It’s the time of year for saving money!
Boy, what a conundrum we digital audiophiles must face in order to achieve a high level of musical enjoyment. As the various formats evolve and develop over time, as technologies change and purportedly become better, the variety of available methodologies audiophiles have at their disposal also increases. I’m curious, do all the new and supposedly superior than everything else ways to listen to digital music really make things all that much better?
I say with certainty that analog, and obviously in our lifetimes the humble LP, is the first format for better than radio played in the home. It absolutely was in my case. I started with a handheld AM / FM radio, the “iPod” of its day, and progressed to an integrated, turntable and two speakers. It was my introduction to high performance audio.
Analog has a certain simplicity. Put the record on the turntable, lower the tonearm, play music. Yeah, okay, I’ll allow that according to comparative audiophile dogma that description might be slightly over simplistic. And regardless of what anyone will say, either positively or negatively about the sonic qualities of an LP, what cannot be denied is the simplicity of its usage and the knowledge of what the format will, and will not deliver. That wonderful smooth sound, pops and clicks and a more limited than digital audio dynamic range comes to mind. However it may be perceived, lots of people still love analog. Could it possibly be that in addition to actually liking the sound, analog proponents also like the format because they know what to expect? Is there beauty and sonic bliss in consistency?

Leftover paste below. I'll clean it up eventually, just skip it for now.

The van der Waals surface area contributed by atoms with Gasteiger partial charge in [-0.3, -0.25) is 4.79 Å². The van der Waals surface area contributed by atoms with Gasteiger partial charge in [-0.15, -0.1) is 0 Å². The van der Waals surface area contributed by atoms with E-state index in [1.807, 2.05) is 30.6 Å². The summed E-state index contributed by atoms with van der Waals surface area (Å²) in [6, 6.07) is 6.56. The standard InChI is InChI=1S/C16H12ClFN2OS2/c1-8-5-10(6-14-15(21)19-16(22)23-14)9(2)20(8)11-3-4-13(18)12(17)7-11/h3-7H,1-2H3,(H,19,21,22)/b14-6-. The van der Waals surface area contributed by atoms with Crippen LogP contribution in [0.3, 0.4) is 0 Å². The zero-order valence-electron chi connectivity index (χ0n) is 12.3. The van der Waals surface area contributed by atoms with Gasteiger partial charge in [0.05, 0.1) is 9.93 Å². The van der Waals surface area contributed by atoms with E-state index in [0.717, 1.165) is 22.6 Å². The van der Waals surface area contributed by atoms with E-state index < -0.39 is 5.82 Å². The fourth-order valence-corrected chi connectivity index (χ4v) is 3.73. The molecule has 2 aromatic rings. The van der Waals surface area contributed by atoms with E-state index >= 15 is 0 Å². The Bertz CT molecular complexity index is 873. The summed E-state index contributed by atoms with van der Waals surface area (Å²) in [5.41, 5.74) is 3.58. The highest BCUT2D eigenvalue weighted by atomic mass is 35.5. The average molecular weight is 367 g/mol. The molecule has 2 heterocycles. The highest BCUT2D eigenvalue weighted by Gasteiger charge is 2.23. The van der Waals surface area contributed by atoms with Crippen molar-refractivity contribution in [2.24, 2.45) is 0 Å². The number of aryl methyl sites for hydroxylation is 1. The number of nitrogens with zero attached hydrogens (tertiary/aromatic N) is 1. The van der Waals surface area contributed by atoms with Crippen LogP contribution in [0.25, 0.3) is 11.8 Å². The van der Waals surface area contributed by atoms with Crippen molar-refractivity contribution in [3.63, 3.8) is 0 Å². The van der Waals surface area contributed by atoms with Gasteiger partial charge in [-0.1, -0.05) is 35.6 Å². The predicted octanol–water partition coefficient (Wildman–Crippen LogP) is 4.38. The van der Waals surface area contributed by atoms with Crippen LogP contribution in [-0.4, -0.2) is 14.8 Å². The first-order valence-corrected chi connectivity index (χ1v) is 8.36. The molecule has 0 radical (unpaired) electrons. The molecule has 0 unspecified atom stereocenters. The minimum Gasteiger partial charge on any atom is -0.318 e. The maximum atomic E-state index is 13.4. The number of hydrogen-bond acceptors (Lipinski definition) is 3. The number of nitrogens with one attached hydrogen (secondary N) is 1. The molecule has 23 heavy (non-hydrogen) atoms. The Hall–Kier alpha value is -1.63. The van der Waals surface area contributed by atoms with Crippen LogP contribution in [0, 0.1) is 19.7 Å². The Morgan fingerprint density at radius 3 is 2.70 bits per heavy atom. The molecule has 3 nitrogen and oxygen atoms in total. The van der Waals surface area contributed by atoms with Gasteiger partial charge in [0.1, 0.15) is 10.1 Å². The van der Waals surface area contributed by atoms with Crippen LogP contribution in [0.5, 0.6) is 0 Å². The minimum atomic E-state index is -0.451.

To say that digital music has been revolutionized would be a vast understatement. From a commercial perspective, CD’s started appearing to the general public, at least in the US, in 1982. Perfect sound forever. I wonder, if I could go back in time and ask the folks at Sony and Phillips, the companies credited with inventing the CD format, what they thought of digital today, would they be pleased or disheartened at how their perfect sound format has evolved?
Let’s start with MQA. This format has become one of the more hotly contested debates swirling around our hobby today. Regardless of what is thought about MQA, positive or negative, lossy or loseless, unfolding, folding, audio origami, better or worse than Red Book CD, any of that, I would hope we can agree MQA does mean doing things differently as compared to a CD. First we need a streamed MQA certified format. In the US, just say Tidal. Secondly, to fully unfold the MQA signal for the highest level of musical quality, an MQA capable DAC must be used. Of course, any hope for better than a plain ole CD presentation is basically pointless if the music you predominately enjoy has not been reformatted as MQA compatible. Sort of a more complicated process requiring specialized componentry as compared to pushing the “open” button on the CD player, drop in a CD, and press play, right?
My preferred digital format is a CD, or a high resolution download copied to a server. Even that has it’s procedural drawbacks. I have to begin by copying the CD or download the HD file. In my case the server has multiple, custom, patented software solutions for things like jitter reduction, clocking methodologies, server operation, storage and playback so the copy process is longer and more involved than normal. Once the copy process is complete, I have to finish things by identifying certain metadata attributes to facilitate later retrieval of the selection. I tell myself this is not an issue when I hear the excellence that is likewise produced, but it does not change the fact that copying a CD, regardless of the server, is a more determined effort than, once again, load CD, push play.